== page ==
There was little in the way of big surprises in the latest numbers served up by Tullow Oil this week.
With the company having flagged the results ahead of time, the only real news was it having to downgrade its output guidance again. However, with Tullow restoring interim dividends for the first time since 2015, shareholders will likely not be too upset by this.
Moreover, there is plenty to cheer when it comes to the company’s pipeline with its new ventures team continuing to make good progress as it seeks out untapped opportunities in regions not usually associated with exploration.
In addition to a highly touted three-well Guyana exploration campaign which is now under way, Tullow outlined encouraging steps made in Kenya where it recently signed an agreement. Opportunities also abound in Côte d'Ivoire, where seismic acquisition is expected to start shortly.
New licences in Argentina, Peru and Namibia were accessed in the first half of the year, and Tullow said it was continuing to evaluate and mature opportunities for potential drilling next year, including for wells in Peru and Suriname.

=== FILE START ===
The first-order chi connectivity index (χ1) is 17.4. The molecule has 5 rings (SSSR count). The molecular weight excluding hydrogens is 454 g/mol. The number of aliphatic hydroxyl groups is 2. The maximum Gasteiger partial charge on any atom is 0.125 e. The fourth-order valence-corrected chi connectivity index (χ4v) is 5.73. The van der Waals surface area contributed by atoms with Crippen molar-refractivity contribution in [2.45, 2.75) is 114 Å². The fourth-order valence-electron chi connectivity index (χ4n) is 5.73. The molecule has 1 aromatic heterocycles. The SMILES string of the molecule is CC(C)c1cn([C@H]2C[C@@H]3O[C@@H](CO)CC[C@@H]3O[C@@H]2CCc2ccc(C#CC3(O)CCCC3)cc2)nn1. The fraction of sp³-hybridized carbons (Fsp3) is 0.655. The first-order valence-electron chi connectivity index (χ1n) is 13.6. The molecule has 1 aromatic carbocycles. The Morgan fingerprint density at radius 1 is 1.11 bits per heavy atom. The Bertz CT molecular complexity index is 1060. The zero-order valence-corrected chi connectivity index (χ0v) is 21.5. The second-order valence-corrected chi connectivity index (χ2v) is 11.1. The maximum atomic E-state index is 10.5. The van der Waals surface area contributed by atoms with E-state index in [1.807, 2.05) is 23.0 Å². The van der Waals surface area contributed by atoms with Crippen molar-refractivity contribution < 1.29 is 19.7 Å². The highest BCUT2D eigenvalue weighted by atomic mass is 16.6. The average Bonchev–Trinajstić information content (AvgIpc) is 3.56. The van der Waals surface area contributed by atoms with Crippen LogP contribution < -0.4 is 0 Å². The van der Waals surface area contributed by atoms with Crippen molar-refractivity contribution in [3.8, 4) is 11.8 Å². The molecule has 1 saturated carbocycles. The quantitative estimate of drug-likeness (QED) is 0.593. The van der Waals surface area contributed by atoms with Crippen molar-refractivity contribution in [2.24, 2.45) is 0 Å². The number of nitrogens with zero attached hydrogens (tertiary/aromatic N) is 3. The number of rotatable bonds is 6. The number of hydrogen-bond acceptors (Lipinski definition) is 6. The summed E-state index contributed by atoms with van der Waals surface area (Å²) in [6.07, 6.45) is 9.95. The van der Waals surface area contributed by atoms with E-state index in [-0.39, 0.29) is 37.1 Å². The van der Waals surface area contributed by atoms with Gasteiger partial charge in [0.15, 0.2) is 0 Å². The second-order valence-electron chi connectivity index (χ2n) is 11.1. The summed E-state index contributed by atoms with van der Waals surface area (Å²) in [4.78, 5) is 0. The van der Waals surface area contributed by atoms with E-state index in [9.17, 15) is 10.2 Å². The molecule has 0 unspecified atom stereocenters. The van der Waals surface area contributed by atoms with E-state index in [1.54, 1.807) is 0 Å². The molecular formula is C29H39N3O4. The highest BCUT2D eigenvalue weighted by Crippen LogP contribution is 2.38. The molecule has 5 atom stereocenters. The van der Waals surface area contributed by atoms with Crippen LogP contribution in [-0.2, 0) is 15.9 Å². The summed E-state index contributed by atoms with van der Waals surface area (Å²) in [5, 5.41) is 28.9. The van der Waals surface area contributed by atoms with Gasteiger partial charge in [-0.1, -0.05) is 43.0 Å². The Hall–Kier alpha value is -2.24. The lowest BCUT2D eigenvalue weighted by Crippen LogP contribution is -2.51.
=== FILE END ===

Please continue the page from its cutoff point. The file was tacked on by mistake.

Peru in particular might not be the first place you think of when it comes to oil, but Tullow is betting big on it coming good. The government earlier this year reapproved a contract for the company to explore shallow-water block Z-64, which lies off the northern coastal area of Tumbes. This is near to where Canadian explorer Frontera Energy operates a 1,200 barrels of oil per day (bpd) unit.
The company has also been approved for another block in the region, which is due to start drilling early next year. It is also awaiting news on four other blocks.
Peru’s oil and gas production is relatively modest at present. It produced 48,869 bpd of oil last year, with a plan to double production to 100,000 before 2023.
Angus McCoss, Tullow’s exploration director, was bullish when speaking to The Irish Times about prospects in the South American country this week.
“We’ve got a good position in Peru, and believe it could be one of the industry hotspots. You have to get into a hotspot before it becomes one. That is what we did in Guyanna, and I think that is what I think we’re doing in Peru.”